Newton’s first law of motion states that an object either remains at rest or continues to move at a constant velocity, unless acted upon by a force. This law is applicable to organizations as well and is called the momentum fallacy.
Quitting an organizational habit—such as fixed meeting schedules or rigid reporting structures—is a deliberate and conscious activity that doesn’t come naturally . Once an object or activity is in motion, it takes a lot of effort to stop it.
We see examples of the momentum fallacy everywhere. Take for example the Mini car. When the Mini was developed in the 1950s, an important design consideration was low cost. Thus, to paint the car, the chassis would be held in the air by a pole that protruded from the back to the front of the car. This pole caused a hole in the middle of the dashboard. The design engineers were classical pragmatists and decided to use this hole to fit the instrument cluster. Thus, the iconic design feature of having an instrument cluster, not in front of the driver, but in between the driver and passenger, was born.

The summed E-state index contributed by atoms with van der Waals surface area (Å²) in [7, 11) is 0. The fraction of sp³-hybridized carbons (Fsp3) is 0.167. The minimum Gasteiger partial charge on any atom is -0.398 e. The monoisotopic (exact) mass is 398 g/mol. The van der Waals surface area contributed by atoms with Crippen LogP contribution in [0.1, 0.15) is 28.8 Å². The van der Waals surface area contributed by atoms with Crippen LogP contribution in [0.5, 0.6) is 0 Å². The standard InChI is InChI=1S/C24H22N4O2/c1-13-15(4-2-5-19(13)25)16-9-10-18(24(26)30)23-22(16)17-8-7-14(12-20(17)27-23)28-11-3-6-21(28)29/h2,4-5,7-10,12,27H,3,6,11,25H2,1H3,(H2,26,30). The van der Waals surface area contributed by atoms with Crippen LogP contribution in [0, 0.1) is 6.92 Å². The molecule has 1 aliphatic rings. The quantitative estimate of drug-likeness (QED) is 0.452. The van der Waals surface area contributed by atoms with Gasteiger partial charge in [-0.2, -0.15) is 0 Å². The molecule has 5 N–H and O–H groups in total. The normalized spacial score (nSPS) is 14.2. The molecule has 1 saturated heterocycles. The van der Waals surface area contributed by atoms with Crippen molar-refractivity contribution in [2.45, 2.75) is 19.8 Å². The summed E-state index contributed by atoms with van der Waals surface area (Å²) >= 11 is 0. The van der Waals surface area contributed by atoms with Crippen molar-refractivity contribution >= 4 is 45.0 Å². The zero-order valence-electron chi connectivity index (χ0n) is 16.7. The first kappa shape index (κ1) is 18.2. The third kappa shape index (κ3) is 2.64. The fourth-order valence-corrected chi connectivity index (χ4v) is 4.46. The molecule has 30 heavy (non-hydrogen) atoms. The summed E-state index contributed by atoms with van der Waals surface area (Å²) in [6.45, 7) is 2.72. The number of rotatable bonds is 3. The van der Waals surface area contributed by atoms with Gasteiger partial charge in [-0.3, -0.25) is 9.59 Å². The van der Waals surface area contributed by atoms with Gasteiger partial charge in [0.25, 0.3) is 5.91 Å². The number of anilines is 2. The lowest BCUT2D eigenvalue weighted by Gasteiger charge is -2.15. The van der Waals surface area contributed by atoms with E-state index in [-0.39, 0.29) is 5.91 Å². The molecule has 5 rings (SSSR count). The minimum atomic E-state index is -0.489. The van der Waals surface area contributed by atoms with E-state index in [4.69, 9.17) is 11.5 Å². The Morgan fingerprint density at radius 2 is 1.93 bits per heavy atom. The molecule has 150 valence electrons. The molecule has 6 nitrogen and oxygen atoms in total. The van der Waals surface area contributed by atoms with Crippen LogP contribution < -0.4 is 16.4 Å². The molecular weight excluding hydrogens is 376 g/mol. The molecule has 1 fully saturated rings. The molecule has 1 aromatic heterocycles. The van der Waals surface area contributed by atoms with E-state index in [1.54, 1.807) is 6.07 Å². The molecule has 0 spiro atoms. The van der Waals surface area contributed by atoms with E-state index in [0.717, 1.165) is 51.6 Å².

Though this setup was arguably inferior to an instrument cluster placed in front of the driver, it has been enthusiastically copied in many other modern automobiles, despite the fact that current technologies have rendered the pole-painting technique obsolete. This example shows that behaviors and activities will last until long after the reason for having them to begin with has disappeared.
Killing legacy activities is hard: This is why challenging assumptions is such an important activity for any organization.
Photo Credit: iStockPhoto/Stewart Munn